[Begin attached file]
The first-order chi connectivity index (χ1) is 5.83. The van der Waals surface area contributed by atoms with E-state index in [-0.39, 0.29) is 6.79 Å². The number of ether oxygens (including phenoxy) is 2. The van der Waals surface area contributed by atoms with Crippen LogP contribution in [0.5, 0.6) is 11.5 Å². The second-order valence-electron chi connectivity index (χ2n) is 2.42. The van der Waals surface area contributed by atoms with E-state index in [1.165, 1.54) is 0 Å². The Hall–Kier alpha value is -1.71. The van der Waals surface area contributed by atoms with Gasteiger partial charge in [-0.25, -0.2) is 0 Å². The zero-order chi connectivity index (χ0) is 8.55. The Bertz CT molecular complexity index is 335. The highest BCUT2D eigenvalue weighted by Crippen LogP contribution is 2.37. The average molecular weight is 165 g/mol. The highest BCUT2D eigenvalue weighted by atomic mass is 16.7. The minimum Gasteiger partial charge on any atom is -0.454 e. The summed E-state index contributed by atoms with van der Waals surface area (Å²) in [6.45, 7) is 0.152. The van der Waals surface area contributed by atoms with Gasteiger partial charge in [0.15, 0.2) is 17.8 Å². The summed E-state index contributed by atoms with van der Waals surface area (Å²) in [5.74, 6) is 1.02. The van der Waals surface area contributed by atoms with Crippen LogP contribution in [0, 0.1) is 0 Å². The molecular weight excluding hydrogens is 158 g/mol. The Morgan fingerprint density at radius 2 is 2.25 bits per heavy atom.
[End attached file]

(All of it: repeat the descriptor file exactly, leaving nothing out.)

The first-order chi connectivity index (χ1) is 5.83. The van der Waals surface area contributed by atoms with E-state index in [-0.39, 0.29) is 6.79 Å². The number of ether oxygens (including phenoxy) is 2. The van der Waals surface area contributed by atoms with Crippen LogP contribution in [0.5, 0.6) is 11.5 Å². The second-order valence-electron chi connectivity index (χ2n) is 2.42. The van der Waals surface area contributed by atoms with E-state index in [1.165, 1.54) is 0 Å². The Hall–Kier alpha value is -1.71. The van der Waals surface area contributed by atoms with Gasteiger partial charge in [-0.25, -0.2) is 0 Å². The zero-order chi connectivity index (χ0) is 8.55. The Bertz CT molecular complexity index is 335. The highest BCUT2D eigenvalue weighted by Crippen LogP contribution is 2.37. The average molecular weight is 165 g/mol. The highest BCUT2D eigenvalue weighted by atomic mass is 16.7. The minimum Gasteiger partial charge on any atom is -0.454 e. The summed E-state index contributed by atoms with van der Waals surface area (Å²) in [6.45, 7) is 0.152. The van der Waals surface area contributed by atoms with Gasteiger partial charge in [0.15, 0.2) is 17.8 Å². The summed E-state index contributed by atoms with van der Waals surface area (Å²) in [5.74, 6) is 1.02. The van der Waals surface area contributed by atoms with Crippen LogP contribution in [0, 0.1) is 0 Å². The molecular weight excluding hydrogens is 158 g/mol. The Morgan fingerprint density at radius 2 is 2.25 bits per heavy atom.